To all the fellow parents out there, especially working parents – hats off to you. This is parenting on steroids and without all the social and community supports that many of us have come to depend on to raise healthy strong kids. In the meantime – just get through till bedtime (so you can start your work day).

An aside and useful read – Parents are Not Okay, The Atlantic


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New publication – Using Learning Recovery funds as a catalyst to reform procurement practices

Far too often, procurement offices are seen as merely a procedural administrative function in education systems. But, the work of procurement offices impact almost every aspect of programming and operations throughout a school district. A poorly written RFP or a poorly managed RFP process might not result in the most qualified and most effective vendors responding to the RFP or being awarded a contract. Additionally, not following through and monitoring the outcomes of that contract and partnership is also a glaring hole in the education space. Districts (and state education agencies) can use the huge influx of federal dollars (much of which will go to external vendors) to change what their procurement processes look like and how they impact academic and operational outcomes. For more specific steps and strategies that districts and states can take to reform procurement practices, check out this new publication that my colleague Bi Vuong and I just developed for the National Comprehensive Center: Promising Procurement Practices to Maximize Learning Recovery: Increasing the Effectiveness of External Vendor Contracting to Provide Services.

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Reaching families where they are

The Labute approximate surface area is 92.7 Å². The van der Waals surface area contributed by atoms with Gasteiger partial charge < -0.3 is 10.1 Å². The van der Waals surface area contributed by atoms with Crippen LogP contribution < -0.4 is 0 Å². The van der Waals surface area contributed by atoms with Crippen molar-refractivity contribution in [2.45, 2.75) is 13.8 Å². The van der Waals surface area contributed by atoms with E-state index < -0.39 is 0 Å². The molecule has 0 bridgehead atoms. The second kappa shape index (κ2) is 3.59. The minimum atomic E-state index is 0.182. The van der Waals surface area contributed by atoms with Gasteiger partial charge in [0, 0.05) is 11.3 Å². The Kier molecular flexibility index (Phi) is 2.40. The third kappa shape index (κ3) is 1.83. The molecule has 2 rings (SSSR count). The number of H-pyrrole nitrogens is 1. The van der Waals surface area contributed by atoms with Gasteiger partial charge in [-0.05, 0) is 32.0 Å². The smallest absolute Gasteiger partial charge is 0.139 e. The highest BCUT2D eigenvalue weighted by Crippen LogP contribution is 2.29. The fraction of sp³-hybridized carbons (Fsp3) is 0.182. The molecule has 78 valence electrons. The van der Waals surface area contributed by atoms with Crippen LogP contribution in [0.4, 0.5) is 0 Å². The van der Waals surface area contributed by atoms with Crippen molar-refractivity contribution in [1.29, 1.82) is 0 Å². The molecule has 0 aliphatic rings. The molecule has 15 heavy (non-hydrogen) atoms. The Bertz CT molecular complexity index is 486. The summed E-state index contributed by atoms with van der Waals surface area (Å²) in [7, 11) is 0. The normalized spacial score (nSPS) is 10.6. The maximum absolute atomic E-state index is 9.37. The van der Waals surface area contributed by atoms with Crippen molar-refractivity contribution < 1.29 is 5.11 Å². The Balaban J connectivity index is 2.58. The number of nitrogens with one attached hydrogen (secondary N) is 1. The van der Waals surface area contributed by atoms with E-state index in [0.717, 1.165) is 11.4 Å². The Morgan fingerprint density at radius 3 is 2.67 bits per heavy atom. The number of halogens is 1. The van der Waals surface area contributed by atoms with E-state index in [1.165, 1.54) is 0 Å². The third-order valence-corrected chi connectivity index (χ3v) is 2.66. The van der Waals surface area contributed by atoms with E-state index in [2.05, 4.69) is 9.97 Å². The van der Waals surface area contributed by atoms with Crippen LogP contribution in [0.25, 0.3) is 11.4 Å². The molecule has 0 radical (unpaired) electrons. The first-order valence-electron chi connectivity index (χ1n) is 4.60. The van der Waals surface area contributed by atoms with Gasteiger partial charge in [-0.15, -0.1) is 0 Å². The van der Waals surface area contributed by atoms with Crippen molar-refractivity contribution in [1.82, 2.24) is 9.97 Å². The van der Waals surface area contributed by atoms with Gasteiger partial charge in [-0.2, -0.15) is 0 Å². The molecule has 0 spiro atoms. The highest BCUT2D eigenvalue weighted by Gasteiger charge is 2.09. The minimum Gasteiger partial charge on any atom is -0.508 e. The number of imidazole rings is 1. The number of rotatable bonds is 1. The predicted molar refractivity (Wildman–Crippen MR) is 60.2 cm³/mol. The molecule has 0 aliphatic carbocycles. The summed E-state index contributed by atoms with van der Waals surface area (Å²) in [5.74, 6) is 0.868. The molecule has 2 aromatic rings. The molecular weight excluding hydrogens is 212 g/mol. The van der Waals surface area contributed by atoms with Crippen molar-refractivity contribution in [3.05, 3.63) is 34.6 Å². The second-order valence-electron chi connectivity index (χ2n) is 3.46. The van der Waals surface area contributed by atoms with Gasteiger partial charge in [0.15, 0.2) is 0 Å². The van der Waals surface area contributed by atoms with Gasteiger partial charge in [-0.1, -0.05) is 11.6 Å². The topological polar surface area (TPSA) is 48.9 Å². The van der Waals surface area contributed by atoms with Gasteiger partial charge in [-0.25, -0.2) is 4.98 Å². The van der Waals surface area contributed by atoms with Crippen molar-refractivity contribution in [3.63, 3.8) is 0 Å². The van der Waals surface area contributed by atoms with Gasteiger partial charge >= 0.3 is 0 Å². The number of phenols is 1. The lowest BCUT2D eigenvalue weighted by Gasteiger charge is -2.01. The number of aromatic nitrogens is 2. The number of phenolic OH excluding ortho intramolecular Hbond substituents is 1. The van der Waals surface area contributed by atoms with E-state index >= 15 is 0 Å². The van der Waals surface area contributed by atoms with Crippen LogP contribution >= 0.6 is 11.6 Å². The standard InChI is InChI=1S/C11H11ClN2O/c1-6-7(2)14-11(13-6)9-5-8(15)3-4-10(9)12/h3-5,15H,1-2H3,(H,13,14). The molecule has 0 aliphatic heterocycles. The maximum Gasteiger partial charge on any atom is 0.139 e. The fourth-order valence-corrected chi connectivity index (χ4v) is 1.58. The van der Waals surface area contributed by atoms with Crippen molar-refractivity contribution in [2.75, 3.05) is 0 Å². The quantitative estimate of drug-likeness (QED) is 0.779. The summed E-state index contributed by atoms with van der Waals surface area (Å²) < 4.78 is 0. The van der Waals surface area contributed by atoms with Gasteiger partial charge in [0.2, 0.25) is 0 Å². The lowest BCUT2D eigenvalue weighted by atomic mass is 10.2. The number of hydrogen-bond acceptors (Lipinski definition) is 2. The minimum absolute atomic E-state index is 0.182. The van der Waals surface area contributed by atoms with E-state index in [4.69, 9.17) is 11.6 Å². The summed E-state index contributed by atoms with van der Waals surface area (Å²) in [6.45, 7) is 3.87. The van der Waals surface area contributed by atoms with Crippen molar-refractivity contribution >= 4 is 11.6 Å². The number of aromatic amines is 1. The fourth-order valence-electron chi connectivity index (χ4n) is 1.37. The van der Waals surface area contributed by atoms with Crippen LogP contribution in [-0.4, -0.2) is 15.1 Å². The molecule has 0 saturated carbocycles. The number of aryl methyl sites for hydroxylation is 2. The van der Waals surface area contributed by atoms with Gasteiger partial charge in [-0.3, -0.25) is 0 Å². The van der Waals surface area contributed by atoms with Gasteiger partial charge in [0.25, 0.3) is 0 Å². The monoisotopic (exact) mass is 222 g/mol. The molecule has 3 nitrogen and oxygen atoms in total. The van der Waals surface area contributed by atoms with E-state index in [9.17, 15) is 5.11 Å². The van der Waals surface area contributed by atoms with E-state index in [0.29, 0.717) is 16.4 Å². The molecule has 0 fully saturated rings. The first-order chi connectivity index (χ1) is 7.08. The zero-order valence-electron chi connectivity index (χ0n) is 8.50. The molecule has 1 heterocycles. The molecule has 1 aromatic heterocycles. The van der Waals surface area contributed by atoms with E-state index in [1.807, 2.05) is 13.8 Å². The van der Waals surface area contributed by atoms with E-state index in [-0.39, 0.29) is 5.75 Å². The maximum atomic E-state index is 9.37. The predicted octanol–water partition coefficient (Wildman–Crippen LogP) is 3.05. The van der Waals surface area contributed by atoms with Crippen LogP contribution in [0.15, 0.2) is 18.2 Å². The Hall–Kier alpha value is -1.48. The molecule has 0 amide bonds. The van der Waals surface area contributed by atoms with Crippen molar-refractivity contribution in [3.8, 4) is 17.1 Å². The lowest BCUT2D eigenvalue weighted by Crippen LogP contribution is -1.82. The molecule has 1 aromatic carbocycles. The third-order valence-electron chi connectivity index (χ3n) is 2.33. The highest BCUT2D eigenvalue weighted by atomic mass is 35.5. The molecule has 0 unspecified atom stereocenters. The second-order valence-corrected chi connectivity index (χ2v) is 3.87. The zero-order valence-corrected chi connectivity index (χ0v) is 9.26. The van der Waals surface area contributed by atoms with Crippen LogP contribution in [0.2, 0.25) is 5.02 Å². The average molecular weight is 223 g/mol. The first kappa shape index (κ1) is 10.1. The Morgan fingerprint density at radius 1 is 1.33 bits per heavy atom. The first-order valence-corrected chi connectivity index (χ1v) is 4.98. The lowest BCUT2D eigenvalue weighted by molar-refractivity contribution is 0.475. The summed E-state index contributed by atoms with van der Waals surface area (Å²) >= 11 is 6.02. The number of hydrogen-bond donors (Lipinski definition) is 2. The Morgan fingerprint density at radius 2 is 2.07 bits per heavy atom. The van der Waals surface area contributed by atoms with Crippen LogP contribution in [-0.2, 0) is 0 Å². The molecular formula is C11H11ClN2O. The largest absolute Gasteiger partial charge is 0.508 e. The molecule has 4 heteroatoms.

I had the pleasure of presenting to and facilitating a discussion with Special Education Directors from Mississippi yesterday. While we discussed ways that COVID-19 has altered their work, we touched on the positives and practices that they hope can be retained in the post-pandemic world (increased 1:1 technology, scenario planning for individual students, ability to hold IEP meetings virtually as an option, etc). We also discussed the barriers that schools, districts, and the families they serve are experiencing. When prompted for an example, a Director noted that with the high rates of unemployment and loss of wage assistance benefits, his families are struggling to get food on the table and afford basic necessities. As a result, gas for the car is a luxury and the families struggle to get to the school or district buildings to sign legal forms needed for their children to receive supports. Once aware of this need, staff started going out to the families at their homes to obtain signatures. While a seemingly small step, this is the type of practice that enables students to receive the supports they need as quickly as possible, while also providing a moment of much needed human interaction between school staff and families. To combat absenteeism, we’ve seen the increase of home visits in districts small and large as well. In lieu of regular and frequent interaction at the school building, meeting students and families where they are is necessary and provides immediate and longer-term benefits.

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Training Bias Requires Comprehensive Approach

As many who implement trainings in the field would guess, research has found that removing teacher bias is not an easy or quick fix in our schools. A recent summary of the research from EdWeek writes:

“Several large-scale analyses of research on implicit-bias training suggest it more often changes short-term knowledge about the vocabulary of diversity than long-term changes in behavior. Several specific common strategies—such as thinking positive thoughts about stereotyped groups, meditating or making decisions more “slowly” to avoid stereotypes, or simply being aware of the possibility of implicit biases while making decisions—have all so far failed to show benefits that last even a day or two.